Female students advocate for an updated dress code

Following recent controversy over the dress code, seniors Lana Duval and Abi Livingston, with the support of other students, are attempting to make changes to the dress code already in place in the district by creating a petition and sharing their ideas with school staff.  

“I think as our society progresses,” Livingston said, “our school should progress with it.”

After hearing students’ stories and running into her own problems with the dress code, Duval started a petition on change.org and talked with the principal about changes that she believes need to be made. 

“Hall monitors and teachers have sometimes been doing it rudely,” Duval said. “I was walking in the hall during passing period when my shirt was showing a sliver of my stomach, and two teachers came up to me and one said ‘You’re cutting that close’ and the other teacher just laughed and agreed, and it was the most uncomfortable I’ve ever felt at school.” 

Other students, like junior Tommie Carnahan, have gone through similar situations where they felt like the dress code hurt them more than it helped.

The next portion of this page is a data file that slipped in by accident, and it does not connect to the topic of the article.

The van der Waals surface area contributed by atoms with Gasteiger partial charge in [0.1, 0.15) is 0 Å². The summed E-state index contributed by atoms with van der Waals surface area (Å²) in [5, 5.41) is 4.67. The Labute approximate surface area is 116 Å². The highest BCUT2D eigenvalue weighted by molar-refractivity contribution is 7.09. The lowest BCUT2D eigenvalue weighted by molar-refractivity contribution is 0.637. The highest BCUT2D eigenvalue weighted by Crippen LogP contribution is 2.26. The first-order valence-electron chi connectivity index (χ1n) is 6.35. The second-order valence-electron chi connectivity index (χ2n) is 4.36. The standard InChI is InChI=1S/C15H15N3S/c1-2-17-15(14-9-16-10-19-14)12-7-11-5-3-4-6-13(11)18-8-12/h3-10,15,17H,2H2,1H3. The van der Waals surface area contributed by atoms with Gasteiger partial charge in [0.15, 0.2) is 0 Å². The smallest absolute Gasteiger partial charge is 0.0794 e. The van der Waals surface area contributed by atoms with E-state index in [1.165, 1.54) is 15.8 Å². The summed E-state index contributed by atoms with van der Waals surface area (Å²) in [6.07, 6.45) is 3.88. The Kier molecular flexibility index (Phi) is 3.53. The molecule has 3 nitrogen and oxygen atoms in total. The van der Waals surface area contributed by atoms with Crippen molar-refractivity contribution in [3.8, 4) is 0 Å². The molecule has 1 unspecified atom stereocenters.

“I was dress-coded the second Monday of school, and it made me late to my class. I missed part of an activity,” Carnahan said. “I know they say that they enforce it for better education, but in my experience; it’s actually taken away from my education.”

Duval’s petition and the new version of the dress code she has presented to principal Dr. Griep seeks to change policies involving pajamas, hats, bra straps, and more.

“I’m just getting rid of stupid little stuff,” Duval said, “Then I’m going to try and make bigger changes.” 

Aterra Lowe, a house principal, does not have a say in the dress code, but acknowledges that it’s in place for a reason. 

“It’s discipline,” Lowe said. “It’s a procedure where your focus is not on appearance and outfits.”

According to Lowe, the school’s staff and administration has no say in the district’s dress code policy.

“That’s not a decision we can make in the building,” Lowe said, “but she (Duval) has every right to talk to the school board if that’s what she feels needs to be done for changes.”